Life without cars 


Hines Park along Hines Drive
Running 18 miles along the Rouge River, Hines Drive stretches from Dearborn to Northville. Accompanying the roadway are extra-wide shoulders and a nearby paved path. What's a bonus, though, for those of us on two wheels, is that from 9 a.m. to 3:30 p.m. on Saturdays, May through September, it's closed to cars for the six-mile stretch between Outer Drive and Ann Arbor Trail. That means cyclists, walkers, joggers and skaters own the stretch with no worries of steel machines and the attendant fumes. There's car parking at the main cross streets for access. 


Pack the soccer balls, gloves, bats, kids and fishing poles and pick a few spots to visit by bike along Hines Park. The six communities along this route have a mixture of facilities, ranging from ball diamonds to fields to playscapes to fishing holes. And the park hosts special events all year.


Park at one of Hines Drive's ends — the Henry Ford Fairlane Estate is near the eastern edge, downtown Northville is at the western terminus — and ride its entire length and back. With restrooms and picnic areas along the way, you'll find spots to comfortably stop and refuel with snacks and water. Another idea is to park in downtown Plymouth and navigate to the drive. The quaint downtown is a perfect place to wind up after a long ride, and to get a well-earned bite to eat and some liquid refreshment. Sean O'Callaghan's, 821 Penniman Ave., is a favorite, with outdoor seating, Irish flair and a build-your-own salad on the menu.

For information about special events throughout the summer see:


Lake Shore Road in the Grosse Pointes
With mansions on the inland side and a view across Lake St. Clair to Canada on the other, riding along Lake Shore Road in the Grosse Pointes is one of the area's most picturesque routes. It's the kind of beauty you never see when Detroit is portrayed in national media. Look for wildlife, boats and freighters. To reach this stretch, park in one of the lots in the nearby shopping districts — the Village in the city of Grosse Pointe or the Hill in Grosse Pointe Farms — and traverse the tony neighborhoods to reach the waterfront route. There you can stay on the sidewalks and avoid cars at the crosswalks or ride the sometimes-narrow lanes in the streets. With cycling clubs and individual riders commonly using this stretch, motorists seem to be somewhat accustomed to avoiding two-wheeled vehicles.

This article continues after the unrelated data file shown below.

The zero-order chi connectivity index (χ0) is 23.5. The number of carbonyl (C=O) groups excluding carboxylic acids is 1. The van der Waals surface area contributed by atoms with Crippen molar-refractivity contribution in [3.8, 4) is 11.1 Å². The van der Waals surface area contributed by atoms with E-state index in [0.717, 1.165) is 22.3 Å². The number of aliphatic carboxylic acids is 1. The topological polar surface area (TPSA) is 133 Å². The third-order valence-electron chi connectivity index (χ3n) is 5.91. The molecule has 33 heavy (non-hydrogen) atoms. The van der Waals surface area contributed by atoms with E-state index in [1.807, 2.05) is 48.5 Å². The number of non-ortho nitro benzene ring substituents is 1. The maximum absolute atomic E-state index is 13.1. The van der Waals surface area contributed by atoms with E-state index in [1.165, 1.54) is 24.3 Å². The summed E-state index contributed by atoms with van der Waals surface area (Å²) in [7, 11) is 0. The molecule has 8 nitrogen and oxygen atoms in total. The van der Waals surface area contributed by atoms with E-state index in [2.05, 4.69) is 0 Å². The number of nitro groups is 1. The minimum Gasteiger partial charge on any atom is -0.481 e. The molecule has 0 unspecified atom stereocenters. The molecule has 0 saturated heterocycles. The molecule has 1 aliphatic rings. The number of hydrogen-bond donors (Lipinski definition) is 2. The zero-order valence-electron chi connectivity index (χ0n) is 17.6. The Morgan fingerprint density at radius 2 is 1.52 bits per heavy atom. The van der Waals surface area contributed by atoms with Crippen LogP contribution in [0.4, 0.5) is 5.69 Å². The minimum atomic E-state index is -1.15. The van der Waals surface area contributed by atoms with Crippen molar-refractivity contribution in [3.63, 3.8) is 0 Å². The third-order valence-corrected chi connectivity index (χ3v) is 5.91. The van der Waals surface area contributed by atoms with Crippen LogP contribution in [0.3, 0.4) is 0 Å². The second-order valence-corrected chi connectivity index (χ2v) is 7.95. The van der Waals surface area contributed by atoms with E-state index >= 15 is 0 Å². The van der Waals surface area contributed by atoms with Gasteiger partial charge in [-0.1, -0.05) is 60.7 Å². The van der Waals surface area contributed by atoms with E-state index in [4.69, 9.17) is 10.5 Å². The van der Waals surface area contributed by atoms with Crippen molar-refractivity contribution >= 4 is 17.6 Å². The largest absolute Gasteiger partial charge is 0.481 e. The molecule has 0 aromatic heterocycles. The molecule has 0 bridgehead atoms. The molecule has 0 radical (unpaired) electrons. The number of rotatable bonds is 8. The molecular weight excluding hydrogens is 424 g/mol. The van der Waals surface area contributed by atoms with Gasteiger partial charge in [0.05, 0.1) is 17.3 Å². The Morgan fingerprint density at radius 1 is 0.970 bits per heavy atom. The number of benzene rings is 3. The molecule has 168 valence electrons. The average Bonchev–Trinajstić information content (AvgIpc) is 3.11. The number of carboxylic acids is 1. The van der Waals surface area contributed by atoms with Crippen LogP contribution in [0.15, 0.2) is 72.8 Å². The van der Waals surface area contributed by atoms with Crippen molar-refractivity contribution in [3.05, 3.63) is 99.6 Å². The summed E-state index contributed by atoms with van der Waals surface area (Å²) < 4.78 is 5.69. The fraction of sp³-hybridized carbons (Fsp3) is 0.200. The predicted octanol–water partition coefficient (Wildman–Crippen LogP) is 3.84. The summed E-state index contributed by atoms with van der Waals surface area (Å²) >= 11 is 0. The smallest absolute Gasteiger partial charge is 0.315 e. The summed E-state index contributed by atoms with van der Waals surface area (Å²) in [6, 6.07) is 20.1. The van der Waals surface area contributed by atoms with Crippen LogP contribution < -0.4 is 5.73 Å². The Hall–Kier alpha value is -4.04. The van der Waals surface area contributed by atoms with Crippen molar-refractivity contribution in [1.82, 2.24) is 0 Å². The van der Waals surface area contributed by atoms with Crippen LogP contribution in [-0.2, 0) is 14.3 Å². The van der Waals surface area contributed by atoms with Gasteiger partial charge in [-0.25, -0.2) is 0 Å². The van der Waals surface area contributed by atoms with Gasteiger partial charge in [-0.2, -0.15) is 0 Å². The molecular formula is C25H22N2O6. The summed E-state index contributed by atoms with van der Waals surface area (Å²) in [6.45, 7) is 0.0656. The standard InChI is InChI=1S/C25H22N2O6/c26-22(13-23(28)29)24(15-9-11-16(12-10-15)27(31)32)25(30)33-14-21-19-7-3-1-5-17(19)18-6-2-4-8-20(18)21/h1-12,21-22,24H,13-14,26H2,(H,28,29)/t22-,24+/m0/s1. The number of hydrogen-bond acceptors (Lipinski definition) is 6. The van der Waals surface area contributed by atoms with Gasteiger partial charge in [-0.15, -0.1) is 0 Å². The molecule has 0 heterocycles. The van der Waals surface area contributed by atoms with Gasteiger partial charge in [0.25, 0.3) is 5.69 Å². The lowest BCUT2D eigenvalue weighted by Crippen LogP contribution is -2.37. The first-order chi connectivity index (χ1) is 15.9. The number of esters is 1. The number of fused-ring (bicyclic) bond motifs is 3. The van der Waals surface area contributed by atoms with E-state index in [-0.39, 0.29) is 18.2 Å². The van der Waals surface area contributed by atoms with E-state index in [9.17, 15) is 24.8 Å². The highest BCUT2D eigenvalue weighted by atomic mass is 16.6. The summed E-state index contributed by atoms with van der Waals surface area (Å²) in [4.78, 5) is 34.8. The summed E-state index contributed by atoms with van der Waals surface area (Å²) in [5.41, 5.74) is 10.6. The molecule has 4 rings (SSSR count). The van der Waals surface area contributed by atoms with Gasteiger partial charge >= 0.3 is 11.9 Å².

From the iconic Grosse Pointe Yacht Club in Grosse Pointe Shores, head east as Lake Shore turns back into Jefferson Avenue through St. Clair Shores. About 10 miles up the road — roughly following the water's edge — you pedal into Metro Beach Metropark in Harrison Township. Heading the other way from the yacht club landmark, you cycle through the Pointes and into Detroit, where Jefferson Avenue eventually connects you to Belle Isle about 10 miles away.


Clinton River, Paint Creek and Macomb Orchard trails
From downtown Rochester, cyclists can pick up all three of these trails that have been created on abandoned railroads. The paved and gravel pathways are part of a growing network of trail and greenway connections that planners hope will eventually create a route across the state. Each has a "friends of" nonprofit group that will be happy to let you join, for a small donation, to help pay for maintenance and improvements, including the prevalent signage and mile markers along each, as well as restroom facilities. Trail crossings of roadways are well-marked for safety and ease of navigation. Free parking is found at Second Street, just southwest of downtown Rochester, and the lot is adjacent to the Clinton River Trail. Signage will get riders and walkers to the downtown Riverwalk that connects through the downtown parks to the Paint Creek Trail.

The Clinton River Trail — some of it's paved, some sees recycled asphalt surfacing — runs 16 miles through Sylvan Lake, Pontiac, Auburn Hills, Rochester Hills and Rochester. It's the least scenic of the three, but the Rochester Rotary River Overlook and the Mastodon Site are unique. The designated trail isn't complete between Opdyke Road (where there is parking) and Bagley Street, where the Clinton River Trail connects to the West Bloomfield Trail, but advocates are working on planning a permanent route and acquiring the land, and they have a temporary route marked. Right now, best to skip it by bicycle, as it's not the safest path. See

The Macomb Orchard Trail's western edge is across Dequindre Road from the eastern terminus of the Clinton River Trail. Paved, stretching toward Richmond from that trailhead, the 23-mile route runs northeast to Romeo, then turns east to Armada and Richmond's Gateway Park. Along the way it cuts between backyards, across fields and through shopping areas. A recent ride revealed wildlife: deer, little bunnies and some sort of large ground rodents we didn't stop to identify. See and

To the north, the Paint Creek Trail stretches nearly nine miles to Lake Orion through Rochester, Rochester Hills, Oakland Township and Orion Township. As Michigan's first Rail-to-Trail, the route opened in 1983, and now has more then 100,000 visitors each year. Horses are allowed on its northern half, and its crushed limestone surface is easy to travel in various weather conditions. See


Park in downtown Rochester and ride all of the spokes. All told, that will put 96 miles on your bike — not too shabby a day off the roads.

Sandra Svoboda is a Metro Times staff writer. Contact her at 313-202-8015 or

More by Sandra Svoboda

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